• Gated ion channel: Na+ flow into cell starts action potential
  • Resting potential & action potential; What are the spikes on the little graphs?
  • Signaling within a cell vs. signaling between cells.
  • Evolution of chemoreceptor proteins & chemoreceptor organs. Which came first, and how do we know?
  • Mammals have many different odor receptor proteins. Do they all occur in the same cell?
  • Stretch receptors
  • Mechanoreceptors: Lateral line sense and hair cells. Why is the lateral line found in fish but not humans or dolphins?
  • Statocysts: Who has them, and what do they do?
  • Semicircular canals of various vertebrates: Compare to statocysts.
  • Human ear, structure & function: cochlea & hair cells. How do we perceive loudness? How do we perceive pitch?
  • Snake ears
  • Insect hearing: compare to mammal.
  • Echolocation in bats & dolphins. Why does it work so much better for dolphins? What are the advantages & disadvantages of hearing underwater vs. in air? Why does sound work as a weapon for dolphins, but not for bats?
  • Electroreceptors (modified hair cells). Why don’t mammals have them?
  • Weak electric fish & strong electric fish.
  • Heat receptors: pit organs. Why are they in pits? Why don’t aquatic animals have them? Why are they only found in a reptile that preys on mammals?
  • Eyes: flatworms & other simple eyes. Why does it matter if the eye is cup-shaped? What does screening pigment do? Why don’t flatworms have fancier eyes?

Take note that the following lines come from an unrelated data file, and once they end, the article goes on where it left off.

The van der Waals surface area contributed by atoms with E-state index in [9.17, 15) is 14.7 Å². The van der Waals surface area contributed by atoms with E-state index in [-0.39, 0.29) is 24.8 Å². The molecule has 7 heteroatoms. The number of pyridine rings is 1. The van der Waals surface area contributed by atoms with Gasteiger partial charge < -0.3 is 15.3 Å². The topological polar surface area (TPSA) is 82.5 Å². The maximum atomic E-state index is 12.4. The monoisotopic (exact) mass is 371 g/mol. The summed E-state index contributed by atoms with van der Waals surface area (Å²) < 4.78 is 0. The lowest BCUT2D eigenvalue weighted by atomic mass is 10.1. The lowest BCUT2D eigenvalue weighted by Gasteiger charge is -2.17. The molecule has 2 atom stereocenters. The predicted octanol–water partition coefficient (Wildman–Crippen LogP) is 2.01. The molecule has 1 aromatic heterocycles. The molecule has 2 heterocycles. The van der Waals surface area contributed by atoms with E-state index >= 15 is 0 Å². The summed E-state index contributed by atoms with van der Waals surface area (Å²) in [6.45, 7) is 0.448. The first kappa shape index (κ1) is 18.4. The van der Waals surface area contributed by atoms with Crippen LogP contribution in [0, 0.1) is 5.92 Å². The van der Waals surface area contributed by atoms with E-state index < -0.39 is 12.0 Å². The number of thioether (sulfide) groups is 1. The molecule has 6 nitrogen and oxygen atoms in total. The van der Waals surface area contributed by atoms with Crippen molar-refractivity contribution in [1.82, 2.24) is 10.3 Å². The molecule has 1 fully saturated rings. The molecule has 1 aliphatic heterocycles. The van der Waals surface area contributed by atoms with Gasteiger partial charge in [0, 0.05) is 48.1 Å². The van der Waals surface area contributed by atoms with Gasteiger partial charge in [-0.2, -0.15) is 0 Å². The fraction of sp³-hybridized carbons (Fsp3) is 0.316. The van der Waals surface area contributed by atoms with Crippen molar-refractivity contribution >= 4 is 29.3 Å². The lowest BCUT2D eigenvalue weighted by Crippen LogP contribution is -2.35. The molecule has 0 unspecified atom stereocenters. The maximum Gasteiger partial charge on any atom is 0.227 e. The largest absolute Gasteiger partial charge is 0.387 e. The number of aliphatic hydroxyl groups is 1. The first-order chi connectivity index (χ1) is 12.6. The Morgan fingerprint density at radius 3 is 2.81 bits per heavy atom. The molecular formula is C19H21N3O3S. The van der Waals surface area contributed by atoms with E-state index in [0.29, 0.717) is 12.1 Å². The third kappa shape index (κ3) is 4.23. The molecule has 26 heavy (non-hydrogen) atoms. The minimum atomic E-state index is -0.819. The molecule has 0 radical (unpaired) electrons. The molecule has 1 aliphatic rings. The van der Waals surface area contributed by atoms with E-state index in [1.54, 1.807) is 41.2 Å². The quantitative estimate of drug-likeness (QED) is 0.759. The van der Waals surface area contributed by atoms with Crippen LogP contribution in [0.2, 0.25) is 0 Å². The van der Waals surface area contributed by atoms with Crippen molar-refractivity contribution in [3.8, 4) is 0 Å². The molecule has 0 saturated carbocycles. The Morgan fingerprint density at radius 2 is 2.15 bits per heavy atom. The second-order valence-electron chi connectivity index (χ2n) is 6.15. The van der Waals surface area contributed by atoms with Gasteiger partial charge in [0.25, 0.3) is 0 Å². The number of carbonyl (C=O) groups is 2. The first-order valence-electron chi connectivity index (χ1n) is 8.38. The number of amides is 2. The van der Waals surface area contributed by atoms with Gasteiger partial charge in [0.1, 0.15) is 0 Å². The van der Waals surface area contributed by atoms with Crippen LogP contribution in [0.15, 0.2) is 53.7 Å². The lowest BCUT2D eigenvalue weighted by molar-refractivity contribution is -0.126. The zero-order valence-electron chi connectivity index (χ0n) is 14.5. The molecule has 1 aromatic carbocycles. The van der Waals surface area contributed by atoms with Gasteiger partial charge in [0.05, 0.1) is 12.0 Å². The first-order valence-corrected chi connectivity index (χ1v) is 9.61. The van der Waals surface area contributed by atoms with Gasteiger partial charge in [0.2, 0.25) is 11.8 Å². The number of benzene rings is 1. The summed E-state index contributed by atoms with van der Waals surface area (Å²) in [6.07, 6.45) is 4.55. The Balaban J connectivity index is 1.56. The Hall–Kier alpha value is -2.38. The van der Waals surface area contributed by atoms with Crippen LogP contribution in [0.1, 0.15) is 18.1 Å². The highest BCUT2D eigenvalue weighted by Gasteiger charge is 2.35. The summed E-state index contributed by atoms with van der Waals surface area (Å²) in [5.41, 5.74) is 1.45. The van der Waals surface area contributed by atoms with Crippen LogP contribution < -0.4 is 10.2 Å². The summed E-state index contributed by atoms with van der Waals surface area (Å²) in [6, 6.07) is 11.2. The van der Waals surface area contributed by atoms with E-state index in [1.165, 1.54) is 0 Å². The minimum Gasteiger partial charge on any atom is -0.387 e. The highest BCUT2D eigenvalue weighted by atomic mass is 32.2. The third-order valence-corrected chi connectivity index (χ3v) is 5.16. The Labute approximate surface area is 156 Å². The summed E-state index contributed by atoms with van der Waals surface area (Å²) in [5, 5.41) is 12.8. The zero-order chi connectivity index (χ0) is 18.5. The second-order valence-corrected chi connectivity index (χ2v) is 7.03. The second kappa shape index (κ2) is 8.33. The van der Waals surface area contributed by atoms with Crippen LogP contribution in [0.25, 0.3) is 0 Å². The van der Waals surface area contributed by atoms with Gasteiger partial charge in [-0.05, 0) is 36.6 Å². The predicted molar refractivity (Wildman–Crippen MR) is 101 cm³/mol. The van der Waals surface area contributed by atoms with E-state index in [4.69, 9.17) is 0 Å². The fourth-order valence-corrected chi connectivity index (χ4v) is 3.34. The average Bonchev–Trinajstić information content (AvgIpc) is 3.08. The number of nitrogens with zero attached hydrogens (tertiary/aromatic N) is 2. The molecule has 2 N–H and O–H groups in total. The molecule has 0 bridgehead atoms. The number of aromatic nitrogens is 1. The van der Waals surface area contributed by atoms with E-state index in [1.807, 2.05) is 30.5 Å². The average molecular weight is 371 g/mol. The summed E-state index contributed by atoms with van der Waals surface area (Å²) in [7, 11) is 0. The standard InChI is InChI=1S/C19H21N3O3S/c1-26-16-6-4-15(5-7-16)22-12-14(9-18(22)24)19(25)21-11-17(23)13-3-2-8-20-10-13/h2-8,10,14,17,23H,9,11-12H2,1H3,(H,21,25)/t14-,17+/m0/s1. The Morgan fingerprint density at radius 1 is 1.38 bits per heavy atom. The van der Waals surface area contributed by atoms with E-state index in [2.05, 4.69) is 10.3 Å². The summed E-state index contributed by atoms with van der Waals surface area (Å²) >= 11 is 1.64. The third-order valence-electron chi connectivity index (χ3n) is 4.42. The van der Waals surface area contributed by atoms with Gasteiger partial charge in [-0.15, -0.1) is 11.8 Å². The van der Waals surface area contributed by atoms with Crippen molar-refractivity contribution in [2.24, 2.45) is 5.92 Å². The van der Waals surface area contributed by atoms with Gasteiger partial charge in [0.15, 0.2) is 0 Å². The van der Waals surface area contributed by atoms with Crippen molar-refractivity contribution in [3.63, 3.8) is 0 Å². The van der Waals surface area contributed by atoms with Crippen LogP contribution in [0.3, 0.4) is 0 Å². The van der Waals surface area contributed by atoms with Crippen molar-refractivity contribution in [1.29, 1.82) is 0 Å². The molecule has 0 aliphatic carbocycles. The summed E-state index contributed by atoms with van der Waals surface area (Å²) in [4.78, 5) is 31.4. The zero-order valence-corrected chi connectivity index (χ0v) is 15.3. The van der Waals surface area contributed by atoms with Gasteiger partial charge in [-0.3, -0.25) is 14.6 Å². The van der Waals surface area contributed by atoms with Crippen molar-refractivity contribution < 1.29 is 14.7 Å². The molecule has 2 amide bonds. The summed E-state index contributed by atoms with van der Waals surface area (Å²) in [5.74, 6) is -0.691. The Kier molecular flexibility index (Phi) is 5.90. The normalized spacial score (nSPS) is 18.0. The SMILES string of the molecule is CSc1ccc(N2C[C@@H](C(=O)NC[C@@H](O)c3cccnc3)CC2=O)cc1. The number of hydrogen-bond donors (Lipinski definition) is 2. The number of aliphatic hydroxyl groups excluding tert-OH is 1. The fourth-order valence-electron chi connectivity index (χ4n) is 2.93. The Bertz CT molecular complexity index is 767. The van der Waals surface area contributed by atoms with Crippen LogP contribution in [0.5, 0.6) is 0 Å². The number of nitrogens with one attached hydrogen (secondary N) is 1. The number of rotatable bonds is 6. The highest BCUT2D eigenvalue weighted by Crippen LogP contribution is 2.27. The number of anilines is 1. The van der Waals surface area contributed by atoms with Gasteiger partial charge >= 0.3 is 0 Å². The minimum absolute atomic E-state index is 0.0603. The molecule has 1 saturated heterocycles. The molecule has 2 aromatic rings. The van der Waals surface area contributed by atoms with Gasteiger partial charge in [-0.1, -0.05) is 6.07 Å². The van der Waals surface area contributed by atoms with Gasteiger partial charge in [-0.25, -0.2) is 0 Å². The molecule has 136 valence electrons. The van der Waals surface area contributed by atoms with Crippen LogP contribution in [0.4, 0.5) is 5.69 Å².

• Compound eyes: advantages & disadvantages; ommatidia
  • Color vision: dichromatic & trichromatic
  • Opsins & retinal as photoreceptor proteins. Is vision analogous to chemoreception, homologous, or neither?
  • Rods & cones.
  • Eye focusing
  • How light signals reach the brain. How do you know what color you’re seeing?
  • Squid eyes & vertebrate eyes. What parts are homologous; what parts are analogous? How does studying the developmental process help us understand the evolutionary process?
  • What does Pax-6 do?


  • Reproduction compared to sex. What is sexual reproduction? Roles of meiosis and syngamy.
  • Asexual reproduction is clonal growth.
  • Hermaphrodites: sequential & simultaneous. Why do sexual reproduction at all if you’re a hermaphrodite? Why don’t they usually fertilize themselves?
  • Parthenogenesis
  • External fertilization, including free spawning. What sorts of animals free spawn? What disadvantages does free spawning have, and how are some species adapted to it?
  • Internal fertilization. How are species with internal fertilization different from those with external fertilization?
  • Cleidoic eggs & amniotic eggs. Which of these features are found in mammals?
  • Human reproductive anatomy: male & female.
  • Hormonal control of male reproduction
  • Ovarian & uterine cycles and hormonal control.
  • Ovarian hormones: estrogen, progesterone
  • Pituitary gonadotropins: FSH, LH
  • Alteration of hormonal cyles by infertility treatments and contraceptives
  • Amniotic eggs & extraembryonic membranes of mammals